Thursday, January 18, 2018

How publishers can overcome loss of Facebook traffic

Now that Facebook has made clear that it will not be promoting journalism to its users, all of the publishers who were getting much of their traffic there should look elsewhere. (Frederic Filloux of Monday Note has one of the best analyses of the company's announcement.)


What now? Well, there are several tactics and strategies that publishers can take to replace what they have lost (and will lose) from Facebook's pivot away from news. (I have also written about such strategies in Spanish.)

1. A tactic: start an email newsletter with links to your content. Think of it as a walled garden that protects you from Facebook.

Daily, weekly, or monthly newsletters create a more intimate relationship with users. Some publications have several on different topics, such as technology, business, public safety, or politics that users can select from. Local news sites in particular can benefit from daily newsletters.

The links to your content send users directly to your site, and any ad revenue goes to your business rather than Facebook. Many digital news publishers report higher response rates from email subscribers to offers of subscriptions, premium content, or memberships.
 

2.  Focus on the quality of users instead of the quantity: relationship rather than scale, engagement rather than volume.

The metrics of the "attention web" focus on showing the value of the audience's relationship with the media brand rather than with an advertiser's product.

Wednesday, January 3, 2018

2018: Credibility will be the new currency for journalism

Editor's note: an earlier version of this post had typeface issues; my apologies.

An organization I work with that promotes development of independent media in Latin America, SembraMedia.org, recently asked me to make some predictions for 2018.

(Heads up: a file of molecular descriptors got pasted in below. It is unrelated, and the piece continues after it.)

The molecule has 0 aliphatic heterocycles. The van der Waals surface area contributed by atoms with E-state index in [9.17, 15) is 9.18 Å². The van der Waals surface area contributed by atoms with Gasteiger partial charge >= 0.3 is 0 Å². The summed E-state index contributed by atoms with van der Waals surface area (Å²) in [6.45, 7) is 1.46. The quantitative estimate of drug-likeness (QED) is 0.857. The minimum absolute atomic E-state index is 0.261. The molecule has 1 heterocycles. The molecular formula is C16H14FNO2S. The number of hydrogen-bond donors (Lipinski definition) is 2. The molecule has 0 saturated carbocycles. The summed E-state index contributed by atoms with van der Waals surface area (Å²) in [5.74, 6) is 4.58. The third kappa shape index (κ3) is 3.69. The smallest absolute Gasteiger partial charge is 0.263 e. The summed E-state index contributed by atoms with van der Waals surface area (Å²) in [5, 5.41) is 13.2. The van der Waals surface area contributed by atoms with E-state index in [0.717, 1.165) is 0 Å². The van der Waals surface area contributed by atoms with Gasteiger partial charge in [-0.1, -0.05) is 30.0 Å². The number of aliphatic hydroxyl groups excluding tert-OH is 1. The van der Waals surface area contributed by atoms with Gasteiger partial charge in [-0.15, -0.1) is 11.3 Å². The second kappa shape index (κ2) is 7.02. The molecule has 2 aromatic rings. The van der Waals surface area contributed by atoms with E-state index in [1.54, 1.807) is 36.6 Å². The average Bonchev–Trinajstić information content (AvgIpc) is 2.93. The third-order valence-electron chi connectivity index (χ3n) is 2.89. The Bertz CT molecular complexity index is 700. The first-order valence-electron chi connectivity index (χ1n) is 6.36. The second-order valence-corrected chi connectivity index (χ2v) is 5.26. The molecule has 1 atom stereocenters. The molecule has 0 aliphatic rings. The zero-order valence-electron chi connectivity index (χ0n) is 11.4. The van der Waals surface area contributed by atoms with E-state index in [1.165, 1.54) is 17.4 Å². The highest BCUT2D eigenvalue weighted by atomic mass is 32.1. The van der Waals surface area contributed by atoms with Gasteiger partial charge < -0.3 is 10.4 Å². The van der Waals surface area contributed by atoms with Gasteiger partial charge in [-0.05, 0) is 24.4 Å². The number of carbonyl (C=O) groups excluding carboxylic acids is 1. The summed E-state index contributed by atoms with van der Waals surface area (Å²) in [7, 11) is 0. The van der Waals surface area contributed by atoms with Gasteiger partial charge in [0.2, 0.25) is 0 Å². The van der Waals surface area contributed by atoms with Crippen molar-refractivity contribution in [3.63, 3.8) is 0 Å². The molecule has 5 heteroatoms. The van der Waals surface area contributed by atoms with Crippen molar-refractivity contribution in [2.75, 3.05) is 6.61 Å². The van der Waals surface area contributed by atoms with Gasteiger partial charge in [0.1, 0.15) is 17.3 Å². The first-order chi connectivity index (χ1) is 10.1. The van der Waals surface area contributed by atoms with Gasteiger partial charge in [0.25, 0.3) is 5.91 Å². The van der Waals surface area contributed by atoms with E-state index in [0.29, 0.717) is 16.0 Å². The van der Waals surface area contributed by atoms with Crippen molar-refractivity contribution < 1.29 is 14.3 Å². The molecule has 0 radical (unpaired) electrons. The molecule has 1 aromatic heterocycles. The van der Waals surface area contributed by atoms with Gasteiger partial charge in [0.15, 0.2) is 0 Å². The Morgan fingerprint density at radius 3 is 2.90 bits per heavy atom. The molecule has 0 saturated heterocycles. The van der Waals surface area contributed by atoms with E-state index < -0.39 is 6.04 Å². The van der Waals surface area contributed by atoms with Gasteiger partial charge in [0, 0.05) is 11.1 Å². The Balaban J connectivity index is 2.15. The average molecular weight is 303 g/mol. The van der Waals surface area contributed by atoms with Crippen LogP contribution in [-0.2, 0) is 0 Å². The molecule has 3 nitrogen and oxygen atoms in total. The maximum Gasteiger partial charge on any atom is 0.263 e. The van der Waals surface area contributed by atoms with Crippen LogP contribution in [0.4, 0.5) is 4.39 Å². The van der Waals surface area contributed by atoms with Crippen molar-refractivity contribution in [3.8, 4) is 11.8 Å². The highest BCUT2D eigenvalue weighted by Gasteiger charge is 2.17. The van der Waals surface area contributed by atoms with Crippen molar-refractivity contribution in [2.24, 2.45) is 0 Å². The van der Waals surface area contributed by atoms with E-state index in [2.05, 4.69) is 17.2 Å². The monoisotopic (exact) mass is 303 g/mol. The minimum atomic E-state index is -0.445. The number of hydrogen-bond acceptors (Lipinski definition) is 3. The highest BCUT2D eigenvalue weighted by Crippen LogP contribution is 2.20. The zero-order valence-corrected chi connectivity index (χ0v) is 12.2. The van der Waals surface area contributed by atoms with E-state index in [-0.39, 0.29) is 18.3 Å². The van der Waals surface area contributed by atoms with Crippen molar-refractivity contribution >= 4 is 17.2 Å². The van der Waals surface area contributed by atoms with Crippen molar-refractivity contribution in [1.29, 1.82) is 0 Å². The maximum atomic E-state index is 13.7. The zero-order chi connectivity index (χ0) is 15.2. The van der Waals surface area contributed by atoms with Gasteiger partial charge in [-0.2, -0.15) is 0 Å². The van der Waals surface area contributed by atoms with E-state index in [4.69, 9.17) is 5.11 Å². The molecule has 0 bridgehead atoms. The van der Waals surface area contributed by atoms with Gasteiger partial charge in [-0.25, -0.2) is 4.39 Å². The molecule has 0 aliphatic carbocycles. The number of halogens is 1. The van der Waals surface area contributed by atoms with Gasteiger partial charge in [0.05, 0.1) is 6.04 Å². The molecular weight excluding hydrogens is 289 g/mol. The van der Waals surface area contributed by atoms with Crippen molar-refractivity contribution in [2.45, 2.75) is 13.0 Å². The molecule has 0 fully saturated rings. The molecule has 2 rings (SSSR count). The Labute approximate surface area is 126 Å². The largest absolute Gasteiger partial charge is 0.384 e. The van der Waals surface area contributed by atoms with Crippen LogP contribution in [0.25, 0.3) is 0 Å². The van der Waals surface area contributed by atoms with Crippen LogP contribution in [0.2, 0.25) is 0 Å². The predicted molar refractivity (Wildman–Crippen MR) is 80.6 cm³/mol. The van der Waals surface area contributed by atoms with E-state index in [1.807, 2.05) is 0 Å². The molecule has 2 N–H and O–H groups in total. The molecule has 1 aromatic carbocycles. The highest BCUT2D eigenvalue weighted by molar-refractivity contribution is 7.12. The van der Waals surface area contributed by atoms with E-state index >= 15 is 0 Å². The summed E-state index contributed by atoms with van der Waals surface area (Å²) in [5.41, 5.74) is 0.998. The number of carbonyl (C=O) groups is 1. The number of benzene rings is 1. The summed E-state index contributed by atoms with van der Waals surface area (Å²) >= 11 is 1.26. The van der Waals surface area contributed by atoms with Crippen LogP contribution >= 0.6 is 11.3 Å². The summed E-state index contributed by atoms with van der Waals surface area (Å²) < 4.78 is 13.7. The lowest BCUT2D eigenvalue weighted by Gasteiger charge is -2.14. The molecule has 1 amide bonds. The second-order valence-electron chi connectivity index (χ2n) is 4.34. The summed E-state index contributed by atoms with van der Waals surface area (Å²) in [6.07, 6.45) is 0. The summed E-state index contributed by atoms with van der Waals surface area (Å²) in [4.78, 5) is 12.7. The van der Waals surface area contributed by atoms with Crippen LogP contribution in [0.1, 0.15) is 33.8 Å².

I really had just one: Credibility will be the new currency of journalism in 2018 and the years to come.
 

But to explain, here are that prediction's corollaries:



1. Independent media--those based on serving the public rather than turning a profit---will grow in importance through revealing corruption and holding authorities accountable. There are many examples. In the U.S., organizations such as ProPublica and Texas Tribune; in Spain, eldiario.es; in Peru, OjoPúblico; in Colombia, Connectas and La Silla Vacía; in Mexico, Aristegui Noticias and Animal Político; in Argentina, Chequeado; and hundreds of others around the world.


2. These independent media that serve the public first rather than political or economic interests will gain credibility by challenging the powers that be. That credibility will have economic value that will be monetized through support from NGOs, foundations, consumers, wealthy donors, and service-oriented organizations.

3. Journalism will continue its transformation from a business to a public service, and traditional media that view journalism as a business will accelerate their own decline. The traditional media's focus on maintaining profit margins will cause them to continue gutting their staff, their products and their services. They will have neither the will nor the means to make the needed investments in personnel and technology to transition to the world of multimedia, interactive, multiplatform, interactive journalism. (There are a handful of exceptions.)

Monday, December 18, 2017

Think small: the new metrics of engagement for news

Forget about the big numbers of total page views per month or unique users per month.

Fans are engaged and willing to give their time and money.
Those numbers are misleading and meaningless. They had meaning only in the days when the media business depended on mass media, massive audiences, and products aimed at the masses.

That was when the news media depended on advertising.

Today the business of media is all about touching potential customers with personalized, customized messages. It's about identifying the small number of people who are truly fans of your publication or the stars on your team. It's about strengthening the emotional attachment people have to your brand and its mission.

How the big numbers mislead us

In their very successful campaign to reach 1 million paid subscriptions for their digital-only edition, the Washington Post learned that the users most likely to subscribe came to their site three times a month.

Friday, December 15, 2017

Media seek 'emotional engagement' of audiences